Prior to trial, Jones-Williams filed a motion to suppress the blood test results, arguing police lacked probable cause that he was driving under the influence at the time of the accident; that his blood was “seized without a warrant, and without satisfying the exigency exception;” and that 75 Pa.C.S. § 3755, which provides in relevant part if “probable cause exists” to believe a person was driving under the influence, the emergency room physician may take a blood draw, did not apply to Jones-Williams.
During the suppression hearing, Lutz acknowledged that he could have obtained a warrant for the blood sample but failed to seek one because he believed that a warrantless “legal blood draw” could be obtained under § 3755. However, Farren had a different understanding of “legal blood draw.” At the hearing, he testified that he sought to obtain the blood sample by reading the implied consent form to Jones-Williams, and Farren’s paperwork instructing the hospital to transfer the blood sample to NMS made no mention of § 3755 but rather cited the implied consent statute as authority. Farren also acknowledged that he could have obtained a warrant but failed to do so.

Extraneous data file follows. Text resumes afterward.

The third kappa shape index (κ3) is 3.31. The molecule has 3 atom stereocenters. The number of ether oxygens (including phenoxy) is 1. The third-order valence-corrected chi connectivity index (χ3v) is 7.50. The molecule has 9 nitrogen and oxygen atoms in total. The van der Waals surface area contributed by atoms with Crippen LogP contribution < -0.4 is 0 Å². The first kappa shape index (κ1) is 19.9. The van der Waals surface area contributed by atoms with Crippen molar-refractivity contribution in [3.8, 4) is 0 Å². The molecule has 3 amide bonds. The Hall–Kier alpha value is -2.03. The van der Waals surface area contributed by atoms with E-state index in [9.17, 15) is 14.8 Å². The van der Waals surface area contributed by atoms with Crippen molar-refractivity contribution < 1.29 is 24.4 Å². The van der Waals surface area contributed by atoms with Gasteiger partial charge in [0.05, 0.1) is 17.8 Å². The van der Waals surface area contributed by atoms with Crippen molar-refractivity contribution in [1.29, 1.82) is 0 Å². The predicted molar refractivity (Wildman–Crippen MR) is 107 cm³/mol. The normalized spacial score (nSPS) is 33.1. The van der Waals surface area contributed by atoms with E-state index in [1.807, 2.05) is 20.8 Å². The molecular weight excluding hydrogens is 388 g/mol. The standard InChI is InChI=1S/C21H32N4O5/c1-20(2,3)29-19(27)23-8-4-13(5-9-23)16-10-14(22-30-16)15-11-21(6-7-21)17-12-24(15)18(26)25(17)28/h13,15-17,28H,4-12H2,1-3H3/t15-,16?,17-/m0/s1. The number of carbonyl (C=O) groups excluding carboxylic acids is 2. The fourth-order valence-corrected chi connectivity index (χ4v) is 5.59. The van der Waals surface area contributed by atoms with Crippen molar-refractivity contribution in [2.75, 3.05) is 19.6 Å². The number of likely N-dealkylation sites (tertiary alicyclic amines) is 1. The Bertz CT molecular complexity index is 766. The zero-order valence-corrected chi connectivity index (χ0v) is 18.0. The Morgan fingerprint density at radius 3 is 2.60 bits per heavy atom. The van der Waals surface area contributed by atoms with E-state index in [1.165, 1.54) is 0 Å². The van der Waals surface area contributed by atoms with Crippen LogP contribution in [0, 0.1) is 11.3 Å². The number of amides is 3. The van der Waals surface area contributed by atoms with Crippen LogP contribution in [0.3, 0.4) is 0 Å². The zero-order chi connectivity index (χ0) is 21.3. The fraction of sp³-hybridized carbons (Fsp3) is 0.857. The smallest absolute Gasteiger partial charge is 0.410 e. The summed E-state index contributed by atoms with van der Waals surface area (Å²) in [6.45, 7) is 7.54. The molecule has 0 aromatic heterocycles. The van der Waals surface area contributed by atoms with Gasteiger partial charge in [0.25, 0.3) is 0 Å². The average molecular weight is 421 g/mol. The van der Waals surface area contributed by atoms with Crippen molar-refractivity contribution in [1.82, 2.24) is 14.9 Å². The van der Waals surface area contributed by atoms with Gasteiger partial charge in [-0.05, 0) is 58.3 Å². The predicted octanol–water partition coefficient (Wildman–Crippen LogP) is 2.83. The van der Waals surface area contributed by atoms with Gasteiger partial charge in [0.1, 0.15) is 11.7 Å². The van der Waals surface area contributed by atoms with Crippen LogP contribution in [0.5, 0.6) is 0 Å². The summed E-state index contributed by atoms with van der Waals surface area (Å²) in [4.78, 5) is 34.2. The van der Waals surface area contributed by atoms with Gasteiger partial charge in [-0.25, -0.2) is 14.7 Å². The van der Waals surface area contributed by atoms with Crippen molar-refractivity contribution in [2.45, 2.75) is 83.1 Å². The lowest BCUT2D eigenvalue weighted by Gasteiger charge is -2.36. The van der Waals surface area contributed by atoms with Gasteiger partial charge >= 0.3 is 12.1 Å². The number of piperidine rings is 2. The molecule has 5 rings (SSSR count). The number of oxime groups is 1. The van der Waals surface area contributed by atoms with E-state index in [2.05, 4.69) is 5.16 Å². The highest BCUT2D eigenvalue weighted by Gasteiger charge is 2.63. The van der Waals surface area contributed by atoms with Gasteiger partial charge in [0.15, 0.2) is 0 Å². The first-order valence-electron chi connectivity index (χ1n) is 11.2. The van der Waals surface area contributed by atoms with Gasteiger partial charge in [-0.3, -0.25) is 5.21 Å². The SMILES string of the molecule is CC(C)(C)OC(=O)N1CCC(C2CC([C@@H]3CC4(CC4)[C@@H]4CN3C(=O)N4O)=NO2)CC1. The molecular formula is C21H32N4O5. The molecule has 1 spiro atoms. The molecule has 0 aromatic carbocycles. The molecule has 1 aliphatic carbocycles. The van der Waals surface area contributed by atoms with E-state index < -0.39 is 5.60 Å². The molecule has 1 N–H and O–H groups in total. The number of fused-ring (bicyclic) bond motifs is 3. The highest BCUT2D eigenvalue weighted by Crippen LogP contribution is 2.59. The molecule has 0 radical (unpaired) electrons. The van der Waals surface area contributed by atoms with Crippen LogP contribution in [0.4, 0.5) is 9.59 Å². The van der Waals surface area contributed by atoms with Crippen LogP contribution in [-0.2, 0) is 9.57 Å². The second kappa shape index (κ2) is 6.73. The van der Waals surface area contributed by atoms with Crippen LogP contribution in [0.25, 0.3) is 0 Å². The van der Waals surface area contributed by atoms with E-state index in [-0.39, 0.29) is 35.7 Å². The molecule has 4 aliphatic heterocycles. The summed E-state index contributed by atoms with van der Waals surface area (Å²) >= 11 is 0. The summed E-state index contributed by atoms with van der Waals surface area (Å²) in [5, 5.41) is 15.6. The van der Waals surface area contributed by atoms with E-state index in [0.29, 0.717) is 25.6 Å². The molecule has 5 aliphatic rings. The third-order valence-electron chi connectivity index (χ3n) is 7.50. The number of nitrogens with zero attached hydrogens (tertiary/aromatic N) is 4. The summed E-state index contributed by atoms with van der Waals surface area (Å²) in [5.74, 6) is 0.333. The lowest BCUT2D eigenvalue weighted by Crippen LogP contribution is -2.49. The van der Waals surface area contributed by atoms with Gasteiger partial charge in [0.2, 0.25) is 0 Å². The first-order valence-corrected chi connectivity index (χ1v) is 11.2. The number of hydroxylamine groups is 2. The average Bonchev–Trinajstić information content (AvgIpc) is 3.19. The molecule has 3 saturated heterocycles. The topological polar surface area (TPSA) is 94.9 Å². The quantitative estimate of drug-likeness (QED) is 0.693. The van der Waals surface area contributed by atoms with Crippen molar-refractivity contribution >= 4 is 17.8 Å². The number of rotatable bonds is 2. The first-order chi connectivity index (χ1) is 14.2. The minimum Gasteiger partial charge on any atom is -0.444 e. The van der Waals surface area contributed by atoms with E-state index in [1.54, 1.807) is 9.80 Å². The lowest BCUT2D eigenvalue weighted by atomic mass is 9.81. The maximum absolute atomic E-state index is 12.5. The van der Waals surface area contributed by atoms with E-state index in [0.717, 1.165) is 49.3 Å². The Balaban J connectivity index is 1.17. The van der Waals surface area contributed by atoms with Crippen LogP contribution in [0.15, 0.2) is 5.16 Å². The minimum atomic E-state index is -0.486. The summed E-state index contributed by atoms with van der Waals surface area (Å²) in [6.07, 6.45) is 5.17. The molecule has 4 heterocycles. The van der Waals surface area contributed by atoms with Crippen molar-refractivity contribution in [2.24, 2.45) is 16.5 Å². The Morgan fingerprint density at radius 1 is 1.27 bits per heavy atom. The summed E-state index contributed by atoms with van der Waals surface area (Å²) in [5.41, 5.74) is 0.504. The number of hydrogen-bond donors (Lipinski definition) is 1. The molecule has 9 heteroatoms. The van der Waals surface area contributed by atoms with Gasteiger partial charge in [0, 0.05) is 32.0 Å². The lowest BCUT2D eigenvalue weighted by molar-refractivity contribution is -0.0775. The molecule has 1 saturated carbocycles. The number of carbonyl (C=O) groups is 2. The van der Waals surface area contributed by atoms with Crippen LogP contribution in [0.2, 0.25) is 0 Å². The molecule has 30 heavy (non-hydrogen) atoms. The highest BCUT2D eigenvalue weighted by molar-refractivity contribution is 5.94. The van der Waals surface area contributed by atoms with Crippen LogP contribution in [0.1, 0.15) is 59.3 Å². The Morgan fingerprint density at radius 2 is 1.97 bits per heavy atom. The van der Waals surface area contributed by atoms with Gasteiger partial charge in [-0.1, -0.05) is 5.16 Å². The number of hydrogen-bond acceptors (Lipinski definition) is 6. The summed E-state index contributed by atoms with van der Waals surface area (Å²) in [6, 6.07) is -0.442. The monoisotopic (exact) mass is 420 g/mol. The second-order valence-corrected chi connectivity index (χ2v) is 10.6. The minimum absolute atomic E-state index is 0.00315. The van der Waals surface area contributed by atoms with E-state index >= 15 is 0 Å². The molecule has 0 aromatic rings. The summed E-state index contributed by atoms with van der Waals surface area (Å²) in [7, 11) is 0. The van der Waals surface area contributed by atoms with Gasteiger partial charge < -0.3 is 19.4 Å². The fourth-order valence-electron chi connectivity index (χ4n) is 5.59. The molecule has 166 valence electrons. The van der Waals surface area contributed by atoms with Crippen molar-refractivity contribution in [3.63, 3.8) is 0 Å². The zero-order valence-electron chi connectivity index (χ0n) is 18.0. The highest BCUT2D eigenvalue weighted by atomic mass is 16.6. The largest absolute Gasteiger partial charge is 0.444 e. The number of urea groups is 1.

The trial court denied the motion to suppress, reasoning “that the blood test results were admissible under the exigent circumstances exception based on the totality of the circumstances, regardless of Section 3755 or implied consent.”
After a jury trial, Jones-Williams was convicted on all counts and sentenced to four to eight years in prison and one year of probation. He appealed to the Superior Court, arguing again that the seizure of his blood sample was illegal and even if the State did comply with § 3755 statutory compliance alone is insufficient to overcome the requirement to obtain a warrant.
A panel of the Superior Court unanimously ruled that there were no exigent circumstances “because the blood evidence was preserved and no longer dissipating at the time it was seized.” Importantly, the court explained that Farren’s “request to test [Jones-Williams’] blood sample constitutes the relevant search for purposes of our constitutional analysis,” not when hospital staff performed the blood draw. The court determined that Jones-Williams’ suppression motion should have been granted and remanded for a new trial.